Places of Worship (Enfranchisement) Act 1920
A little visited part of the statute books, the Places of Worship (Enfranchisement) Act 1920 conveys a powerful right available to religious groups utilising a property as a place of worship (‘The 1920 Act’). The 1920 Act represents one of the first forms of freehold enfranchisement, which was brought about following the Select Committee report on Town Holdings from 1989 (‘the Report’).
The Report found that a number of ‘non-conformist’ religious groups suffered from having no long-term security of tenure with regards to the places of worship and schools associated with them. As a result, it was felt important that communities were able to achieve long term security in the form of acquiring the permanent right to buy and use property as a place of worship, rather than being dependent on the grant of a long lease by the landlord.
It was found by the Report that the freeholder should have no objection, provided that the freeholder is adequately compensated for the loss of the property, in this case on the payment of a premium.
Rarely used in practice
The 1920 Act has so far been considered only twice in reported cases, on each occasion by the High Court. The fact that these cases were considered 88 years apart illustrates how scarcely used this piece of legislation is.
This may indicate that most are unlikely to come across this niche area within the already specialised area of enfranchisement law. However, the legislation may be applicable in more ways than many would assume.
In a 2015 case, a former supermarket located along a high street in Sheffield was successfully enfranchised by the religious group which held a long lease of the premises.
It could be suggested that 1920 Act was not designed to encapsulate such properties however such arguments are irrelevant; if the building qualifies then it appears that that even a former supermarket is caught by the 1920 Act. The implication is that landlords will need to be aware of this enfranchisement right and the potential loss of the freehold if granting a lease that is caught by the legislation.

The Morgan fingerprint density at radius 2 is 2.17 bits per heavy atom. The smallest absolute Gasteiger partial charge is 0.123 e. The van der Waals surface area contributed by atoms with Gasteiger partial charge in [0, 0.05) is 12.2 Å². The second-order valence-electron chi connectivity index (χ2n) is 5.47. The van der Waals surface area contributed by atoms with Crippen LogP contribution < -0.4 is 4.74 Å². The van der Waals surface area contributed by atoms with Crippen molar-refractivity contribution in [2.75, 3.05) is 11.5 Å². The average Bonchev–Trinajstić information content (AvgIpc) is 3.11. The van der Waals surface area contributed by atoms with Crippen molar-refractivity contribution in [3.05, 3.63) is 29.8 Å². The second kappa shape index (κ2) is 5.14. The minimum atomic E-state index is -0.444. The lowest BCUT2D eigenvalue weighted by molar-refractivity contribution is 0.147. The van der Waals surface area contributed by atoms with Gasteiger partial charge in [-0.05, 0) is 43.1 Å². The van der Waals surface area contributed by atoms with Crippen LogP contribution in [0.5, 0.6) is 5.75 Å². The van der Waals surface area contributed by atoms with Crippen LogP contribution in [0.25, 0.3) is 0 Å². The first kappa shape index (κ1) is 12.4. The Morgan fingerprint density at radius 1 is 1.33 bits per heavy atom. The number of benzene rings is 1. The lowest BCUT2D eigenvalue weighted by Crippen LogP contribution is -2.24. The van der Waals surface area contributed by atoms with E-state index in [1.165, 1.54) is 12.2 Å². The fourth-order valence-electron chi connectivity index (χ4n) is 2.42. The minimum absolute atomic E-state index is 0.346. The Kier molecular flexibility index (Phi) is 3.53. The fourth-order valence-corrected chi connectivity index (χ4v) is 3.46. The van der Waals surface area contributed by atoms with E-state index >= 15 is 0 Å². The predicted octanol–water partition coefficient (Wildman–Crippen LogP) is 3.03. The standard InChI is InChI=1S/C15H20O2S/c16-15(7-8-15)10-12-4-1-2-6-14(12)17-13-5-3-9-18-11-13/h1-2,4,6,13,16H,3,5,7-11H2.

Religious groups which could benefit from the liberal application of the 1920 Act should also be aware of this potentially valuable right, even if the building in question is for example a former shop or warehouse is not per se a traditional place of worship.
The 2015 case is a salutary reminder that it is the characteristics of the lease rather than the building, which is important.
Which properties qualify?
The criteria differ from that found within the Leasehold Reform Act 1967 and Leasehold Reform, Housing and Urban Development Act 1993. Unlike these Acts, the physical characteristics of the building is not the determining factor.
For a leaseholder to qualify to buy the freehold:
- The property must be held on a lease granted for more than twenty-one years; and
- The property must be used for the purposes of a religious place of worship.
There are some exceptions which would need to be examined carefully in each case. Once grounds to bring the claim are established a mechanism akin to compulsory purchase will apply and in the absence of agreement between the parties, the Upper Tribunal (Property Chamber) can determine the sum payable to enlarge the interest to freehold.
It is therefore critical to take advice both prior to the grant of a lease which may be caught by the 1920 Act or if there is any doubt as to whether the legislation may apply.
Ricky Coleman is an Associate Solicitor within the Leasehold Enfranchisement Team at Mayo Wynne Baxter LLP email@example.com